Time to forget Cowboy and Indian thinking..?

Native Americans have a wise philosophy:  the good practice of walking in someone else’s moccasins if you want to try to understand the world from that person’s perspective.

The importance of this “out of body” thinking came to mind in two meetings with business owners one day after the other.  Both owners were very keen to sell their businesses.  One owner in his early 50s had, after 35 years, fallen out of love with the business his father had set up.  The other in his 60s could see his 70th birthday fast approaching and no longer wanted the responsibility of running a business he had set up with his wife 25 years before.

Both owners had, 12 months previously, spoken to key employees about the possibility of them finding finance and organising a management buy-out.  They were both equally frustrated (and somewhat peeved) that nothing had been progressed by the hapless employees.

The frustrations clearly indicated that the mind-set of the typical employee can be expected to be very different to the mind-set of the business owner.

The owner always has an eye to the level of monthly sales, the cash balances and is the one called upon to face the vicissitudes of business life.

A new generation of employees also now shows a different generational mind-set.  A much different (and healthier) focus on work-life balance.  A focus too on experiential living as opposed to status and asset ownership.

For a full-employment economy all business owners, but particularly those planning an early sale (and in search of their own work-life balance), these mind-set challenges are critical.

The key employees of both owners we met were ambitious, capable and willing to explore the idea of business ownership and had been invited  to go out by themselves, write a business plan and raise the necessary finance to “do a deal”.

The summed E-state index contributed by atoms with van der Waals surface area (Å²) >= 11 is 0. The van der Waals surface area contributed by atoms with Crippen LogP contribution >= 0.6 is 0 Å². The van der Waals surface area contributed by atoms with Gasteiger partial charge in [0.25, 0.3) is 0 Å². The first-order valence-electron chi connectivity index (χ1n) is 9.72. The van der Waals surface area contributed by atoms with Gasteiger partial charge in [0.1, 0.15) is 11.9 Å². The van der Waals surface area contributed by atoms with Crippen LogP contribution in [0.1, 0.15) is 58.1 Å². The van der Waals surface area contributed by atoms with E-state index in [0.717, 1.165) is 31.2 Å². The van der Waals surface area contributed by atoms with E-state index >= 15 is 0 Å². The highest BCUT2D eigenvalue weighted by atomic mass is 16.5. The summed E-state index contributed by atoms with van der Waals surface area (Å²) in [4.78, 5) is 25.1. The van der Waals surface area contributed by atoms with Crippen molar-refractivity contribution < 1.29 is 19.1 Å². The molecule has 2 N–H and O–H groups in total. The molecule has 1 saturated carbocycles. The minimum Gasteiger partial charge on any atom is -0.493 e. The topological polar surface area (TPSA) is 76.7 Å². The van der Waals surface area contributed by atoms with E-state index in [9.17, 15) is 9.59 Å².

Had the owners put on their employees’ moccasins, they would have quickly appreciated that this was a very big ask.  Indeed for all but the most self-confident and versatile individuals an impossible and lonely challenge.

The traditional buyout is daunting for the employee and potentially dangerous for the business owner.  For the employee, they are immediately outside their comfort zone in meetings with financiers in suits who talk in a strange tongue.  Large sums of money, personal guarantees and charges over family homes are casually mentioned.

For the owner who discovers he has a more entrepreneurial employee, there will be the risk of someone who “takes control” and starts a tough negotiation over price and purchase terms.

Business owners able to walk in their team’s moccasins can ensure everyone is a winner.

The buy-out where the owner provides the finance (by accepting some or all of the price on deferred terms) can be a simple and powerful tool to transfer ownership and empower a younger team.  The entrepreneurial owner can also retain a significant minority interest and change his own role from hands-on operator to hands-off investor.

Time for the generation brought up playing Cowboys and Indians to embrace Native American thinking!